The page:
Belfast Telegraph

SDLP 'will not merge' - Ritchie

The SDLP remains committed to a united Ireland but will not merge with fellow nationalist parties to achieve it, Margaret Ritchie has made clear.

In her first speech to party conference as leader, the South Down MP nailed any suggestion of a political alliance on either side of the border.

Under her predecessor Mark Durkan, the party had flirted with the idea of joining forces with one of the three main parties in the Republic of Ireland - Fianna Fail, Fianna Gael and Labour.

During her leader's address to delegates in the Ramada Hotel in Belfast, the former Stormont social development minister took the opportunity to hammer any talk of a merger.

She acknowledged some members were concerned that Sinn Fein had attempted to steal the SDLP political clothes and that the party did not organise on an all Ireland basis.

"We have heard various suggestions about how we can put this right - all sorts of mergers and alliances - and even the suggestion of a single nationalist party in the north," she said. "I have recognised that in the long term there may well be significant political realignment on this island and the SDLP may well be part of it," she said.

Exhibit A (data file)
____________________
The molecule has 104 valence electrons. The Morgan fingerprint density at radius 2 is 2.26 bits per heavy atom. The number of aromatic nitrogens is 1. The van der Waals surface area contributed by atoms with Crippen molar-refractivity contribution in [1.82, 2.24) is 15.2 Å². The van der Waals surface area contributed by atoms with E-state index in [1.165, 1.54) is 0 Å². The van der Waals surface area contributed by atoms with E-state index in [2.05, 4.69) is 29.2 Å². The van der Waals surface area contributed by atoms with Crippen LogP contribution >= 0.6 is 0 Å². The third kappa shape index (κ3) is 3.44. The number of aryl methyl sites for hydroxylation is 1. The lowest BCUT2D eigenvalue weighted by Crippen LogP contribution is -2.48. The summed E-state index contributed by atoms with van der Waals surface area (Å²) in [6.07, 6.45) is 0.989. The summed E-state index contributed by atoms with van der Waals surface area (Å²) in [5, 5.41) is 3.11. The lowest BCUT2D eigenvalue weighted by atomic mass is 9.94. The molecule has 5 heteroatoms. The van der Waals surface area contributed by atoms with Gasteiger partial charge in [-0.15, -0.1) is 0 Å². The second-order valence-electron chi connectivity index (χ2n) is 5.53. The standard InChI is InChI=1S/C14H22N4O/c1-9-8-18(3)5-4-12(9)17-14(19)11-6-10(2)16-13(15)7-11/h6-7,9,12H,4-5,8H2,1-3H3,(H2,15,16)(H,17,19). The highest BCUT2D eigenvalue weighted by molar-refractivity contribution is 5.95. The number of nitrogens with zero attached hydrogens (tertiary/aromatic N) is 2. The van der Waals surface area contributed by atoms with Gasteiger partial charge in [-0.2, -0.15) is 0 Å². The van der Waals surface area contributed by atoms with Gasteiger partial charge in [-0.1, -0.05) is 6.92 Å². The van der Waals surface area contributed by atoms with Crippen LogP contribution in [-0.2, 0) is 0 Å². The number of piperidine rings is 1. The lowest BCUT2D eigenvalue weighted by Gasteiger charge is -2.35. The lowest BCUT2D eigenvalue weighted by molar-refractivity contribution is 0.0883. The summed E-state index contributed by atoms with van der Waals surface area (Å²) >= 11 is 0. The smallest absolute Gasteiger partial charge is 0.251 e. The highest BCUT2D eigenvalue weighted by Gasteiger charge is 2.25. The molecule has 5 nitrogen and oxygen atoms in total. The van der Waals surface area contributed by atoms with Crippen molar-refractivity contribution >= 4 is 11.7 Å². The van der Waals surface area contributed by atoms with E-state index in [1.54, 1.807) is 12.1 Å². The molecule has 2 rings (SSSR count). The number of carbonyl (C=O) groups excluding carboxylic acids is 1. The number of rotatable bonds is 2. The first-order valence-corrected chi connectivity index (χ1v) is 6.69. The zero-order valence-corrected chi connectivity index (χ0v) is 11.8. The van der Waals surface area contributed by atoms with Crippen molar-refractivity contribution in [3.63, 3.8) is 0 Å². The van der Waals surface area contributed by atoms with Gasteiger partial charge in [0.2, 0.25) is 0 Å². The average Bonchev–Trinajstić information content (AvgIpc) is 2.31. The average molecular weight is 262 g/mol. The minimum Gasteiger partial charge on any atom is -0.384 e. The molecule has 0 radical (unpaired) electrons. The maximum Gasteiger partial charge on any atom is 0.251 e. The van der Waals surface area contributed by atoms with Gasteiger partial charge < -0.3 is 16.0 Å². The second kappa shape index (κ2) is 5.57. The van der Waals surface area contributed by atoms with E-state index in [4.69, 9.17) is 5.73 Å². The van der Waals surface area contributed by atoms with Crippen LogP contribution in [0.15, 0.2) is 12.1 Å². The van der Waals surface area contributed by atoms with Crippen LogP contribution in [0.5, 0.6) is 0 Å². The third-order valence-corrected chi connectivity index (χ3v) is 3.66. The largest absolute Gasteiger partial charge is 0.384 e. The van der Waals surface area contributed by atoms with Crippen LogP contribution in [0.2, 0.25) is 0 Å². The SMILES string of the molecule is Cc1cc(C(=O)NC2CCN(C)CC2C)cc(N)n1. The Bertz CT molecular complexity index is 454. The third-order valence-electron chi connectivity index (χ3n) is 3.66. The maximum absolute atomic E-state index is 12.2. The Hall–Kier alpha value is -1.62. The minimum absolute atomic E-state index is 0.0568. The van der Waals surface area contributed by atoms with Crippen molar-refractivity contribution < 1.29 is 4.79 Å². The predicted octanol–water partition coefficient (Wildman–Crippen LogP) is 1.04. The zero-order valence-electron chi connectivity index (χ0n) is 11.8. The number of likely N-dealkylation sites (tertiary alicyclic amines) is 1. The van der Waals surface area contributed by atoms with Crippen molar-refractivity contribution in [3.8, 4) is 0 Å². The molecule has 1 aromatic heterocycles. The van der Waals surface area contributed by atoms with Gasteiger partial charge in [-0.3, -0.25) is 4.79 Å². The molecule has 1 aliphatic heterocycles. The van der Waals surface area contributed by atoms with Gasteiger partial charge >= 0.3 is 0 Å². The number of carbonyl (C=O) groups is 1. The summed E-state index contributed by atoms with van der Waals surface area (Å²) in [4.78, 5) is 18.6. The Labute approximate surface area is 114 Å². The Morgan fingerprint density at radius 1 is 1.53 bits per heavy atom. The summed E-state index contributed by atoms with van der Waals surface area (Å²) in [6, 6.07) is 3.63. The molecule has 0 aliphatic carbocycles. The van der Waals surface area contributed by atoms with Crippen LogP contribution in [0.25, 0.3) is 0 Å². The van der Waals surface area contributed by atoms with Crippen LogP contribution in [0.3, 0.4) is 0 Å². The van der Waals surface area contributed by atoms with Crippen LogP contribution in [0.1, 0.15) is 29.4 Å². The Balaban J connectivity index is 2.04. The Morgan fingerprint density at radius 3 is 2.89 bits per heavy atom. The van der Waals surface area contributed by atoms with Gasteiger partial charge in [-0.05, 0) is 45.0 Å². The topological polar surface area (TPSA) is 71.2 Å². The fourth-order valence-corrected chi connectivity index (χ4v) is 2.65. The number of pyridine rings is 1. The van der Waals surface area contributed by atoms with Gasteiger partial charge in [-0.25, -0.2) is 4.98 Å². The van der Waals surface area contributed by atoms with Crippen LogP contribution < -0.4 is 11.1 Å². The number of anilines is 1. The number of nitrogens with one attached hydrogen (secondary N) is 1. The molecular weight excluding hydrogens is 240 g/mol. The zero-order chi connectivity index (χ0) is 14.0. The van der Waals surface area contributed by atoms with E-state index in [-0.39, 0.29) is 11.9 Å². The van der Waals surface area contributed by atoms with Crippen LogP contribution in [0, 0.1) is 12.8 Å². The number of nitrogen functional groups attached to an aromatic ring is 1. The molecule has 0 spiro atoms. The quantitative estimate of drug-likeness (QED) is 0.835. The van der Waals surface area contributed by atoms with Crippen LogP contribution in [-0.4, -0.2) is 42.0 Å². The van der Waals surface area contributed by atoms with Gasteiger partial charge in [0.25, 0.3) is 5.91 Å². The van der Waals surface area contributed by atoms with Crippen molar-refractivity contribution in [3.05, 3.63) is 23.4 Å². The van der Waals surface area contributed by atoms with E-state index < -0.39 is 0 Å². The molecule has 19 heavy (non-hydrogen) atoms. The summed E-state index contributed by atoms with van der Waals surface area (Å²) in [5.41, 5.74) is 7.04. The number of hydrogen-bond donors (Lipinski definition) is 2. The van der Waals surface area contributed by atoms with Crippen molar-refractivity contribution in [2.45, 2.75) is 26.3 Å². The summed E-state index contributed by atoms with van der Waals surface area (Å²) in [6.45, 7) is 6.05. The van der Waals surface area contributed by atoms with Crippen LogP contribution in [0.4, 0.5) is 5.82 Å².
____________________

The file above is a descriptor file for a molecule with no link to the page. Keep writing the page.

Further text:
"But we are not at that point yet. Also, any merger with a major southern party would effectively mean the end of the SDLP and I believe with that, crucially, the disappearance of the unique brand values we bring to Irish politics. So we have ruled it out for now."

While insisting the SDLP maintained friendly relations with the three parties in the Republic, her antipathy for Sinn Fein was clear as she rejected the concept of a northern link up.

Insisting they had little in common apart from their nationalism, Ms Ritchie slammed Sinn Fein policy on the economy and community integration, and poured scorn on its strategy to achieve Irish unity.

"We are a progressive party, they are still a protest party," she said of the republicans. "On jobs and the economic welfare of our people we have serious ideas. They have not. On building a better society for our children we have genuine commitment - they want the division to continue. And on Irish unity we are credible and they are still waving flags."

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